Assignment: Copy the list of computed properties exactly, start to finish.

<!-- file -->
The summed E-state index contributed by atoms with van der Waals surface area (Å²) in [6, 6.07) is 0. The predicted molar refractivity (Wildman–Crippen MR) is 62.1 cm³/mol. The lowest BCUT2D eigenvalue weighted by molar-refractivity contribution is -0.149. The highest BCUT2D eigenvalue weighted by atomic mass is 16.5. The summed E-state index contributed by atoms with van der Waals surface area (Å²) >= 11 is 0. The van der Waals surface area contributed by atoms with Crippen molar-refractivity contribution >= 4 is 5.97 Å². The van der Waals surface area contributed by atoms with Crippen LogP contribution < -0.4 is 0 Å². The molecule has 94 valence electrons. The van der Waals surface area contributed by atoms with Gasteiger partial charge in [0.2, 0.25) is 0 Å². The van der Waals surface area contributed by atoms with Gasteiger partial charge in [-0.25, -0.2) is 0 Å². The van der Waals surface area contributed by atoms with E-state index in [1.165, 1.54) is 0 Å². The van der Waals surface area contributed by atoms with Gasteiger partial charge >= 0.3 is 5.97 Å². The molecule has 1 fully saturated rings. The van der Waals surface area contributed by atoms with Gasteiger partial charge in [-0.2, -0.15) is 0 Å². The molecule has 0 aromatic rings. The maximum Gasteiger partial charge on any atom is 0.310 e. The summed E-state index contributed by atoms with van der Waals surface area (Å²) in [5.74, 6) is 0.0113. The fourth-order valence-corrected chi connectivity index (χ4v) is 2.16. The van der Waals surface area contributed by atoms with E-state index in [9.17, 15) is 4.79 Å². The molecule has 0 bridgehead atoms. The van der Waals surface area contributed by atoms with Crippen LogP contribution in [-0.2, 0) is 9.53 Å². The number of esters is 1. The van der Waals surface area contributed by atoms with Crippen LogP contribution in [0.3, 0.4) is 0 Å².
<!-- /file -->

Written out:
The summed E-state index contributed by atoms with van der Waals surface area (Å²) in [6, 6.07) is 0. The predicted molar refractivity (Wildman–Crippen MR) is 62.1 cm³/mol. The lowest BCUT2D eigenvalue weighted by molar-refractivity contribution is -0.149. The highest BCUT2D eigenvalue weighted by atomic mass is 16.5. The summed E-state index contributed by atoms with van der Waals surface area (Å²) >= 11 is 0. The van der Waals surface area contributed by atoms with Crippen molar-refractivity contribution >= 4 is 5.97 Å². The van der Waals surface area contributed by atoms with Crippen LogP contribution < -0.4 is 0 Å². The molecule has 94 valence electrons. The van der Waals surface area contributed by atoms with Gasteiger partial charge in [0.2, 0.25) is 0 Å². The van der Waals surface area contributed by atoms with Gasteiger partial charge in [-0.25, -0.2) is 0 Å². The van der Waals surface area contributed by atoms with E-state index in [1.165, 1.54) is 0 Å². The van der Waals surface area contributed by atoms with Gasteiger partial charge >= 0.3 is 5.97 Å². The molecule has 1 fully saturated rings. The van der Waals surface area contributed by atoms with Gasteiger partial charge in [-0.2, -0.15) is 0 Å². The molecule has 0 aromatic rings. The maximum Gasteiger partial charge on any atom is 0.310 e. The summed E-state index contributed by atoms with van der Waals surface area (Å²) in [5.74, 6) is 0.0113. The fourth-order valence-corrected chi connectivity index (χ4v) is 2.16. The van der Waals surface area contributed by atoms with E-state index in [9.17, 15) is 4.79 Å². The molecule has 0 bridgehead atoms. The van der Waals surface area contributed by atoms with Crippen LogP contribution in [-0.2, 0) is 9.53 Å². The number of esters is 1. The van der Waals surface area contributed by atoms with Crippen LogP contribution in [0.3, 0.4) is 0 Å².